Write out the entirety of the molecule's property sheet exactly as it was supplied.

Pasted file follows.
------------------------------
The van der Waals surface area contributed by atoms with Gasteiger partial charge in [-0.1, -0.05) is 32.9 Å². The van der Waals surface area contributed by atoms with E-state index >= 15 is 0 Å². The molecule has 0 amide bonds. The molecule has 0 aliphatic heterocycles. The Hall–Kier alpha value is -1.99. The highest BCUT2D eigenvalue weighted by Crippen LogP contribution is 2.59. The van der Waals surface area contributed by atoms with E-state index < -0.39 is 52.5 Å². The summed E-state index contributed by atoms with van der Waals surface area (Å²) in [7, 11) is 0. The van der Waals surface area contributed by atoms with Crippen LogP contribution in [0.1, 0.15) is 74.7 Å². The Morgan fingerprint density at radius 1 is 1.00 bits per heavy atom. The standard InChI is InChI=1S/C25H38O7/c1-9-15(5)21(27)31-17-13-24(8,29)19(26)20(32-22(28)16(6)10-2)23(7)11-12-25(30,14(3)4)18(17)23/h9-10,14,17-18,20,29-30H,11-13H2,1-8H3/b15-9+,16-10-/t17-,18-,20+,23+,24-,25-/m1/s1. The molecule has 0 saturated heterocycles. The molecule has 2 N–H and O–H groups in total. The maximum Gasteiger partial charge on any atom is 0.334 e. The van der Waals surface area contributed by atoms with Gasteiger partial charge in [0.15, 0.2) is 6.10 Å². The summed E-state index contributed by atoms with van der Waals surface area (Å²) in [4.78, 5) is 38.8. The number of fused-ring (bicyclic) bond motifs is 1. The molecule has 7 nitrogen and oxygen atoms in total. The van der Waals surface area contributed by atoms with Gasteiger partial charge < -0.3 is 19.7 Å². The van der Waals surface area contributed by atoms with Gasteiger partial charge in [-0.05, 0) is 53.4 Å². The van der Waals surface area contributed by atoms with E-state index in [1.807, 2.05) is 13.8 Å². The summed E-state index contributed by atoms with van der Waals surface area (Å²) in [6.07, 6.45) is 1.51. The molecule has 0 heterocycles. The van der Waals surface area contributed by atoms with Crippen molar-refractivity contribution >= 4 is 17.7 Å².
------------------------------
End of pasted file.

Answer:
The van der Waals surface area contributed by atoms with Gasteiger partial charge in [-0.1, -0.05) is 32.9 Å². The van der Waals surface area contributed by atoms with E-state index >= 15 is 0 Å². The molecule has 0 amide bonds. The molecule has 0 aliphatic heterocycles. The Hall–Kier alpha value is -1.99. The highest BCUT2D eigenvalue weighted by Crippen LogP contribution is 2.59. The van der Waals surface area contributed by atoms with E-state index < -0.39 is 52.5 Å². The summed E-state index contributed by atoms with van der Waals surface area (Å²) in [7, 11) is 0. The van der Waals surface area contributed by atoms with Crippen LogP contribution in [0.1, 0.15) is 74.7 Å². The Morgan fingerprint density at radius 1 is 1.00 bits per heavy atom. The standard InChI is InChI=1S/C25H38O7/c1-9-15(5)21(27)31-17-13-24(8,29)19(26)20(32-22(28)16(6)10-2)23(7)11-12-25(30,14(3)4)18(17)23/h9-10,14,17-18,20,29-30H,11-13H2,1-8H3/b15-9+,16-10-/t17-,18-,20+,23+,24-,25-/m1/s1. The molecule has 0 saturated heterocycles. The molecule has 2 N–H and O–H groups in total. The maximum Gasteiger partial charge on any atom is 0.334 e. The van der Waals surface area contributed by atoms with Gasteiger partial charge in [0.15, 0.2) is 6.10 Å². The summed E-state index contributed by atoms with van der Waals surface area (Å²) in [4.78, 5) is 38.8. The number of fused-ring (bicyclic) bond motifs is 1. The molecule has 7 nitrogen and oxygen atoms in total. The van der Waals surface area contributed by atoms with Gasteiger partial charge < -0.3 is 19.7 Å². The van der Waals surface area contributed by atoms with Gasteiger partial charge in [-0.05, 0) is 53.4 Å². The van der Waals surface area contributed by atoms with E-state index in [1.807, 2.05) is 13.8 Å². The summed E-state index contributed by atoms with van der Waals surface area (Å²) in [6.07, 6.45) is 1.51. The molecule has 0 heterocycles. The van der Waals surface area contributed by atoms with Crippen molar-refractivity contribution >= 4 is 17.7 Å².